|Empty||CarID #1||I replaced the broken side with the bulb that was working in the driver side and it didn’t work anymore|
|CarID #1||Empty||I put the working bulb back in the driver side and it stopped working|
|BeamTech #1||Empty||I put one of the new bulbs in the driver side and it worked fine|
|BeamTech #2||Empty||I put the other new bulb in the driver side and it still worked fine|
|BeamTech #2||BeamTech #1||I left the working driver side as-is and put the other new bulb in the passenger side, and it didn’t work|
|BeamTech #1||BeamTech #2||I swapped the two new bulbs on either side and both worked fine|
Most people are hesitant to sign up for credit cards with annual fees because they never know if it will be worth it. Back in July 2018, I signed up for the Chase Sapphire Reserve because, after a quick calculation, I knew for a fact that I would get way more value out of it than a regular, no-annual-fee credit card. Now that one year has passed, I decided to do a deep dive on all the spending I’ve done on my Chase Sapphire Reserve to see just how much value I got out of it. Before we begin, I want to separate this benefit from everything else: I received 50,000 rewards points as a sign-up bonus, which is equivalent to $750 worth of travel redeemed through the rewards portal. All monetary value calculations of points will be done at the 1.5¢ per point rate, as I actually use all my points to their fullest extent (then usually still run out of points and end up buying more travel out-of-pocket). According to my account’s spending report, here is what I bought between August 2018 and July 2019 (I don’t think all these categories are accurate; I’m just going off what Chase thinks each purchase is):
With that being said, here are the key points:
|Automotive||$ 324.72||$ 4.87|
|Bills & utilities||$ 7,272.35||$ 109.09|
|Entertainment||$ 386.00||$ 5.79|
|Food & drink||$ 4,025.55||$ 181.15|
|Gas||$ 1,664.72||$ 60.38|
|Groceries||$ 2,061.33||$ 30.92|
|Health & wellness||$ 2,240.28||$ 33.60|
|Home||$ 1,759.77||$ 26.40|
|Personal||$ 445.01||$ 6.68|
|Professional services||$ 2,955.82||$ 44.34|
|Shopping||$ 6,715.17||$ 100.73|
|Travel||$ 4,678.49||$ 210.53|
|Total||$ 34,529.21||$ 814.47|
- The annual fee is $450, but the card comes with a $300 travel credit that I am guaranteed to redeem each year, so the effective annual fee is actually $150.
- If I had spent $34,529.21 on a 1% cash back credit card, I would’ve earned $345.29 in rewards. By using the Chase Sapphire Reserve instead, I accrued $814.47 in rewards points during the year. That is $469.18 more than if I had stuck with a regular credit card.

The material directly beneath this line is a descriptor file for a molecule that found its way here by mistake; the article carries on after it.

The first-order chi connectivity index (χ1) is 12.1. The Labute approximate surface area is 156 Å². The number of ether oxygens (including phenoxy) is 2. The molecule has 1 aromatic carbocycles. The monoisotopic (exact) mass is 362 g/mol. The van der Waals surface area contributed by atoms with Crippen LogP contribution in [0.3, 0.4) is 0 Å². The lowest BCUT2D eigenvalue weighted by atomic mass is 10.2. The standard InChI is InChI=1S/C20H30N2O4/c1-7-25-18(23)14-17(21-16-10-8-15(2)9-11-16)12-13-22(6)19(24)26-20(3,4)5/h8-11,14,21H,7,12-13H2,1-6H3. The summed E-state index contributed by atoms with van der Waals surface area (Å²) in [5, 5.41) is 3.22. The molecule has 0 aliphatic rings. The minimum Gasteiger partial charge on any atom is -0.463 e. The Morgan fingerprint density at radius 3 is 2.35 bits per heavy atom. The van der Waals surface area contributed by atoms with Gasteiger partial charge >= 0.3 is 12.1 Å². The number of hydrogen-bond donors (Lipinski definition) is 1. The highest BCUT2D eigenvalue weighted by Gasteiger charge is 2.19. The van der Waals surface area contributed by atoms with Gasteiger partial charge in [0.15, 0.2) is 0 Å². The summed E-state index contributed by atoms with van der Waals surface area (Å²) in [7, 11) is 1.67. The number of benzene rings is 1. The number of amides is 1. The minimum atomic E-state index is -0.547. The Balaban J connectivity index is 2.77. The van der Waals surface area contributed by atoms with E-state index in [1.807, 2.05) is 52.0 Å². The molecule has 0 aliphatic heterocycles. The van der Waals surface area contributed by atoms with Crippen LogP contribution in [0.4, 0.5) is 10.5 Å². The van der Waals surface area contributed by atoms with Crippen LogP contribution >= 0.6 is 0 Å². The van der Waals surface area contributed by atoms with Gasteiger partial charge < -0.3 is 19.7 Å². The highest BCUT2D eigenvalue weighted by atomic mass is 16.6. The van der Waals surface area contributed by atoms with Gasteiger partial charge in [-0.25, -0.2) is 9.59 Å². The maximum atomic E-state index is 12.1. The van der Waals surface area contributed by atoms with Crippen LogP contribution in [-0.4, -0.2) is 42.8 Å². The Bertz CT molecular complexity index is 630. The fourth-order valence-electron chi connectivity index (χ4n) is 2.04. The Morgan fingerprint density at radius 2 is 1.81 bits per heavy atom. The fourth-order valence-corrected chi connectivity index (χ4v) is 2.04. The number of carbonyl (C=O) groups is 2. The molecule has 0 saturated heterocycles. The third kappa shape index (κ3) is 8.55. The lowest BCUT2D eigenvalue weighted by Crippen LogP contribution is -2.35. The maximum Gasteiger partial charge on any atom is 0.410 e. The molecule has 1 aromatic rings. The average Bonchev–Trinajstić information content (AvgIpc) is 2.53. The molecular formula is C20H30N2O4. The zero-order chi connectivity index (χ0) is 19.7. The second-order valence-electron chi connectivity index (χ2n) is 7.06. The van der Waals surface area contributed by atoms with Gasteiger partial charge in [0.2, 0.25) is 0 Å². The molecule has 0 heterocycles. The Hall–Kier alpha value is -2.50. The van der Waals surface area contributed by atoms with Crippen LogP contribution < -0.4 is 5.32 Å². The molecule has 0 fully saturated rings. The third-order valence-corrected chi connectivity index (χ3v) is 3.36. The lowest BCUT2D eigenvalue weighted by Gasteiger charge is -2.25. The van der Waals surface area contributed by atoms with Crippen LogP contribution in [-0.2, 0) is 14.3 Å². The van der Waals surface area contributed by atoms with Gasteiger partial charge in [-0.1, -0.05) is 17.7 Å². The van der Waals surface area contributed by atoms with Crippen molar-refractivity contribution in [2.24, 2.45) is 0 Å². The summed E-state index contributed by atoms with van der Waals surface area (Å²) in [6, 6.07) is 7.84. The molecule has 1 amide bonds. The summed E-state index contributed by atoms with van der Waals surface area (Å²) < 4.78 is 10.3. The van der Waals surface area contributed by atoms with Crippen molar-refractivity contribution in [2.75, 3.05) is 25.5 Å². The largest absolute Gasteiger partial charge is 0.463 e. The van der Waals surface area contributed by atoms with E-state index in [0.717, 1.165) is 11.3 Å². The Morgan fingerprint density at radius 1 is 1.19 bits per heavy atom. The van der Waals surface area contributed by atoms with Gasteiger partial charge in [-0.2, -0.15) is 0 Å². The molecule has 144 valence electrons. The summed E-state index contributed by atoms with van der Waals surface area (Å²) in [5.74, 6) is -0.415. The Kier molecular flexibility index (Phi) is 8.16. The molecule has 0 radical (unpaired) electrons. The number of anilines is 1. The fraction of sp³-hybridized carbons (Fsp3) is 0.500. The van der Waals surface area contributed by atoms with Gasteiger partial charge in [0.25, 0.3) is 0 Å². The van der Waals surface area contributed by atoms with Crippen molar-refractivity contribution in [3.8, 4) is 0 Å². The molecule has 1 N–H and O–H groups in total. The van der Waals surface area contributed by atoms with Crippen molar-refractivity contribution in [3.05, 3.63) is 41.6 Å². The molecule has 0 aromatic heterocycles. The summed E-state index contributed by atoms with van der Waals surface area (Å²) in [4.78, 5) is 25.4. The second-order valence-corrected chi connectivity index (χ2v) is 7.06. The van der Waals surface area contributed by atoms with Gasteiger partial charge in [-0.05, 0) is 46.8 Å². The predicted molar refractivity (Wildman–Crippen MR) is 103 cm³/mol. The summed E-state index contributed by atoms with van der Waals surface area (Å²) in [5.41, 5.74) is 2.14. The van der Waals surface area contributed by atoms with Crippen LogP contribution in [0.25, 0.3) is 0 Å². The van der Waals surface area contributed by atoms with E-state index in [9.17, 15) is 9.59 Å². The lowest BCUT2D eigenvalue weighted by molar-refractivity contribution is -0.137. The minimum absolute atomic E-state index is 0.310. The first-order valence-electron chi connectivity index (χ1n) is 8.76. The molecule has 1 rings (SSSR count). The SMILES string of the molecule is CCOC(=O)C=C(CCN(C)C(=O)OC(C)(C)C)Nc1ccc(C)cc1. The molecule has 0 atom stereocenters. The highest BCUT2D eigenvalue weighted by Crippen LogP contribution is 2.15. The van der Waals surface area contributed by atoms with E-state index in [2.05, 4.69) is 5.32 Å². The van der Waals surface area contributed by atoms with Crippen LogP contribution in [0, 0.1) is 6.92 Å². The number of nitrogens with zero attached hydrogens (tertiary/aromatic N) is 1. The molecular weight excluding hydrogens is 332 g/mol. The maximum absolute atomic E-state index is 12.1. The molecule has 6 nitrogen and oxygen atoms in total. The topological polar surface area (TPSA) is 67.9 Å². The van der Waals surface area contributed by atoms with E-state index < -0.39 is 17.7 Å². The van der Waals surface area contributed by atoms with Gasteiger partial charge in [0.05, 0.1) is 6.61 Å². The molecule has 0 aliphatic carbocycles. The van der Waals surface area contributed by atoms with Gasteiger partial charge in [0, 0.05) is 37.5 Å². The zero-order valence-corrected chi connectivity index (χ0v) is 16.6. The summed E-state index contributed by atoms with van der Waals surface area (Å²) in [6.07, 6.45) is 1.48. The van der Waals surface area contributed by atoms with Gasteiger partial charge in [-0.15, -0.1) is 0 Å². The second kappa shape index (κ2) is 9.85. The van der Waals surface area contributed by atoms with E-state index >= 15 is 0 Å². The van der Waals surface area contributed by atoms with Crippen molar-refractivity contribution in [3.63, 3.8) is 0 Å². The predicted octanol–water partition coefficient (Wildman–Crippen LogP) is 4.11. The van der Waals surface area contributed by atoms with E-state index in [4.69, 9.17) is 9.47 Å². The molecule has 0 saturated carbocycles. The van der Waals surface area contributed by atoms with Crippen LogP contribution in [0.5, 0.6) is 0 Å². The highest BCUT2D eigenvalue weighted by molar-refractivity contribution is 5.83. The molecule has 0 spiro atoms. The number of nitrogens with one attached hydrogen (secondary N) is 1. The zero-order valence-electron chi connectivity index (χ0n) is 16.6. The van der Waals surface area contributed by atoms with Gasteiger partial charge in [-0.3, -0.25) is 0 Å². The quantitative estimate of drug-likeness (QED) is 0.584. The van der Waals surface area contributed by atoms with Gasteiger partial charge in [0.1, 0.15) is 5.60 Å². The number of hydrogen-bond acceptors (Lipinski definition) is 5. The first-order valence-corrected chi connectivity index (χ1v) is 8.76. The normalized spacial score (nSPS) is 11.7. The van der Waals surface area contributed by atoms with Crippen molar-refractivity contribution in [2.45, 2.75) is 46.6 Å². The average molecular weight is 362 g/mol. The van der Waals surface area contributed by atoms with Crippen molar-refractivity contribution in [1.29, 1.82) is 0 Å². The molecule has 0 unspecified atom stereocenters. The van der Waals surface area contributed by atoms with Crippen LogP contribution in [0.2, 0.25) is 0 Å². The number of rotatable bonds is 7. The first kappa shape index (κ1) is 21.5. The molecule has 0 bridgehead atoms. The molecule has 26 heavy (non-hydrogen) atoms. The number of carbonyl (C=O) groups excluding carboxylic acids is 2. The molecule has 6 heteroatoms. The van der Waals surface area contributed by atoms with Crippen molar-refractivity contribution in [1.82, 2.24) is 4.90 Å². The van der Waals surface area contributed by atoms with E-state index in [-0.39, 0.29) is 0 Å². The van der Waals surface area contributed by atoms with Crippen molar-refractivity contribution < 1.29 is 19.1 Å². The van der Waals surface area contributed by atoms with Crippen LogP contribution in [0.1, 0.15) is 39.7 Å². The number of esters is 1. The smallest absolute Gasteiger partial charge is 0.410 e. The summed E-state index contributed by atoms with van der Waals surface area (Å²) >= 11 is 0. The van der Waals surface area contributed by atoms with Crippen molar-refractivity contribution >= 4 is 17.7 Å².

- I am enrolled in Global Entry, but I enrolled one year prior to getting a Chase Sapphire Reserve, so I haven’t used the card’s Global Entry credit yet. However, over the span of the five-year renewal period, this benefit is equivalent to a value of $20 per year.
- In regards to Priority Pass Select, my travel tendencies tend to fluctuate a lot, but if taking a very rough average, I travel about once a month and often enter an airport lounge 2 times per trip, for 24 visits per year. The cheapest way to enter an airport lounge this frequently is through Priority Pass Prestige, which is $429 per year. Now of course, if I didn’t have Priority Pass Select with the Chase Sapphire Reserve, I just wouldn’t use airport lounges, so the weight put on this benefit is different than the raw monetary value of other benefits. However, I do get free food in lounges, and if I were to assign a conservative value of $5 worth of food eaten per lounge visit that I otherwise would’ve had to buy elsewhere, the benefit is worth about $120.
- The card comes with various elements of travel insurance, like for flights and rental vehicles, but I’ve never needed to use this insurance, neither during the 1 year I’ve had the Chase Sapphire Reserve, or at all throughout my entire life of travel. Thus, because it is so difficult to predict when emergencies and inconveniences will happen, I’m not going to assign a concrete value to travel insurance.
As the final “event” of my trip to the Midwest, I went to Omaha’s Henry Doorly Zoo and Aquarium, accompanied by Monica Wang, Jordan King, and his daughter. I’ve never really been that interested in the zoo, and I’m conflicted about the captivity of animals—it feels like they’re being forced into confinement against their will, but I also acknowledge that, in some situations, their environment might actually be better than what they experience in the wild. Because of that internal conflict/confusion, I never really went out of my way to visit a zoo. But, when I asked Jordan King for suggestions for what to do during my final full day in Lincoln, he suggested the zoo, so I went along.
Full album: https://www.flickr.com/photos/adamparkzer/sets/72157710147372767